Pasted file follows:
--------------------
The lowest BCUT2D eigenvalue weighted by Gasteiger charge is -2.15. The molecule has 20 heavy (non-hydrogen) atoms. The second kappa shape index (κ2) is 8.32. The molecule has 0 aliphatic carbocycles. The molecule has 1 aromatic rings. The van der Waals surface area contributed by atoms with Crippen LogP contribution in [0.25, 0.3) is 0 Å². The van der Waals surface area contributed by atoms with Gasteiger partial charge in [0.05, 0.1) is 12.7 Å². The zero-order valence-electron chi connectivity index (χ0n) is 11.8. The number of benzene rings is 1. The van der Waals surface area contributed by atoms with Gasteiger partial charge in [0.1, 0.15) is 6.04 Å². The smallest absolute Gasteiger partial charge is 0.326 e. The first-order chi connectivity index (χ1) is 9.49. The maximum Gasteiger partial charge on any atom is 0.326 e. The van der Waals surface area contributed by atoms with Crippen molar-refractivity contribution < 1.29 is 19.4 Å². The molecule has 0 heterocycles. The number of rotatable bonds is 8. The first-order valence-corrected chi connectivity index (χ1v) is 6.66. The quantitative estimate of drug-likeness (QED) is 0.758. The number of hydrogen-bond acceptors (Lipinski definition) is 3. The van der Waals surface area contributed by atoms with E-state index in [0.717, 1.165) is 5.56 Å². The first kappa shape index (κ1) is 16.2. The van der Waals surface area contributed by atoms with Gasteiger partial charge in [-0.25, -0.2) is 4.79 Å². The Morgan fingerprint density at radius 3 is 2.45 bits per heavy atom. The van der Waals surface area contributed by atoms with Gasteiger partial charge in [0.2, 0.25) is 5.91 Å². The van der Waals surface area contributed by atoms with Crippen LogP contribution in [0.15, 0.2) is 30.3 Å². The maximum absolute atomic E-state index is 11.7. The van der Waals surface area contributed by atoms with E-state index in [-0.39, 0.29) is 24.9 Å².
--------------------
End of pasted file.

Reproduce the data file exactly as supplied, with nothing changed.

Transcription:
The lowest BCUT2D eigenvalue weighted by Gasteiger charge is -2.15. The molecule has 20 heavy (non-hydrogen) atoms. The second kappa shape index (κ2) is 8.32. The molecule has 0 aliphatic carbocycles. The molecule has 1 aromatic rings. The van der Waals surface area contributed by atoms with Crippen LogP contribution in [0.25, 0.3) is 0 Å². The van der Waals surface area contributed by atoms with Gasteiger partial charge in [0.05, 0.1) is 12.7 Å². The zero-order valence-electron chi connectivity index (χ0n) is 11.8. The number of benzene rings is 1. The van der Waals surface area contributed by atoms with Gasteiger partial charge in [0.1, 0.15) is 6.04 Å². The smallest absolute Gasteiger partial charge is 0.326 e. The first-order chi connectivity index (χ1) is 9.49. The maximum Gasteiger partial charge on any atom is 0.326 e. The van der Waals surface area contributed by atoms with Crippen molar-refractivity contribution < 1.29 is 19.4 Å². The molecule has 0 heterocycles. The number of rotatable bonds is 8. The first-order valence-corrected chi connectivity index (χ1v) is 6.66. The quantitative estimate of drug-likeness (QED) is 0.758. The number of hydrogen-bond acceptors (Lipinski definition) is 3. The van der Waals surface area contributed by atoms with E-state index in [0.717, 1.165) is 5.56 Å². The first kappa shape index (κ1) is 16.2. The van der Waals surface area contributed by atoms with Gasteiger partial charge in [-0.25, -0.2) is 4.79 Å². The Morgan fingerprint density at radius 3 is 2.45 bits per heavy atom. The van der Waals surface area contributed by atoms with Gasteiger partial charge in [0.2, 0.25) is 5.91 Å². The van der Waals surface area contributed by atoms with Crippen LogP contribution in [0.15, 0.2) is 30.3 Å². The maximum absolute atomic E-state index is 11.7. The van der Waals surface area contributed by atoms with E-state index in [-0.39, 0.29) is 24.9 Å².